3
votes
3answers
175 views

Is there an upper limit to temperature in thermodynamics or statistical mechanics

In many presentations of statistical mechanics where we have a system of particles having mass, such as the molecules of an ideal gas, the temperature is often equated to the average relative velocity ...
2
votes
2answers
167 views

Does wrapping a wet paper towel around a glass bottle really speed up the cooling process?

There are claims like this one that you can improve the cooling speed of beverages when you put them wrapped in a wet paper towel inside the refrigerator/freezer. I've just tried it by myself and ...
0
votes
1answer
44 views

Time to heat/cool a room

So, I have a basic, very basic, understanding of thermodynamics. I don't take it until next semester. I'm attempting to write a program which plots a temperature over time graph of a room being ...
1
vote
4answers
107 views

Can a thermometer really measure the temperature of a substance?

When we measure the temperature of a substance by using a thermometer and waiting until the two come into thermal equilibrium, the thermometer will not display the original temperature of the ...
2
votes
2answers
94 views

Can you extinguish a fire by cooling down the fuel?

I know that temperature plays a crucial role in the process of ignition, as most combustible materials will spontaneously start burning in presence of enough oxygen when heated above the kindling ...
3
votes
1answer
105 views

How do you explain the fact that when air expands freely into an evacuated chamber from a constant pressure atmosphere, its temperature increases?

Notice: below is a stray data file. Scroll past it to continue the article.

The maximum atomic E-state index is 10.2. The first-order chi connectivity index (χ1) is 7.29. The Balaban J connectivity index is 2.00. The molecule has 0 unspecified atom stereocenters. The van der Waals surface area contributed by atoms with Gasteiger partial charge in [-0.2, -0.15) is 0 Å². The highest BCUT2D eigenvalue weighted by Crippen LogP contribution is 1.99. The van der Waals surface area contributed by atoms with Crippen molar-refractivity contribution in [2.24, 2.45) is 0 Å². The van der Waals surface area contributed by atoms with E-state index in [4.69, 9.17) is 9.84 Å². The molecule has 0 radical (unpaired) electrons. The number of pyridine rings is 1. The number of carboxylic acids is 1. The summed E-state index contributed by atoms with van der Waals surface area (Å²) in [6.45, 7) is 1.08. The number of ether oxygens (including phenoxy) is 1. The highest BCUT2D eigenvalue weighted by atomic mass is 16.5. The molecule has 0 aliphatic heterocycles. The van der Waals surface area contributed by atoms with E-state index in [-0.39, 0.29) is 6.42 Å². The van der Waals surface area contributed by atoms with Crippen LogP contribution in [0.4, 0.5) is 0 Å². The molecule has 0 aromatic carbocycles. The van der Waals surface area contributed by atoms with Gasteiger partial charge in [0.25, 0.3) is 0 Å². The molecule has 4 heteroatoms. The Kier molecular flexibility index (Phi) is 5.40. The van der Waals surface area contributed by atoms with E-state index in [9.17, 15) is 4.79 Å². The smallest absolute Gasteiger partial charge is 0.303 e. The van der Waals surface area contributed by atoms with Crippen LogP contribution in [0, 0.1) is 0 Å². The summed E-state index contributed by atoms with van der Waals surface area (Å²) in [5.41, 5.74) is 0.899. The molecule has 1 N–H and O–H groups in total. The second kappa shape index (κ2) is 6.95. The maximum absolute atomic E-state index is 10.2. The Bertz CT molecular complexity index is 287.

I came across this paper: Baker, B. (1999). An easy to perform but often counterintuitive demonstration of gas expansion. American Journal of Physics, 67(8), 712-713. ...
3
votes
2answers
364 views

Physical significance of negative temperature

I read some answers regarding negative temperatures but I think my question is new. I want to know that what is the physical significance of negative temperature. Suppose I say a body has ...
0
votes
1answer
45 views

Comparing unknown temperature scales [closed]

Source: Principles of Physics by Resnick, Halliday, Walker. $9^{th}$ edition. Chapter 18. Problem 6. On a linear $X$ temperature scale, water freezes at $-125.0^0X$ and boils at $360.0^0X$. On a ...
0
votes
1answer
41 views

Density as a function of Temperature?

I know that volume = mass/density....and density is the function of temperature. Is there any standard equation that describes density as a function of temperature? The system I am interested in is ...
0
votes
2answers
62 views

Auto-refrigeration

I'm reading about the auto-refrigeration effect and can't find a really good explanation. Is the idea that when you have your condensed liquid, and then release it into a low pressure environment, ...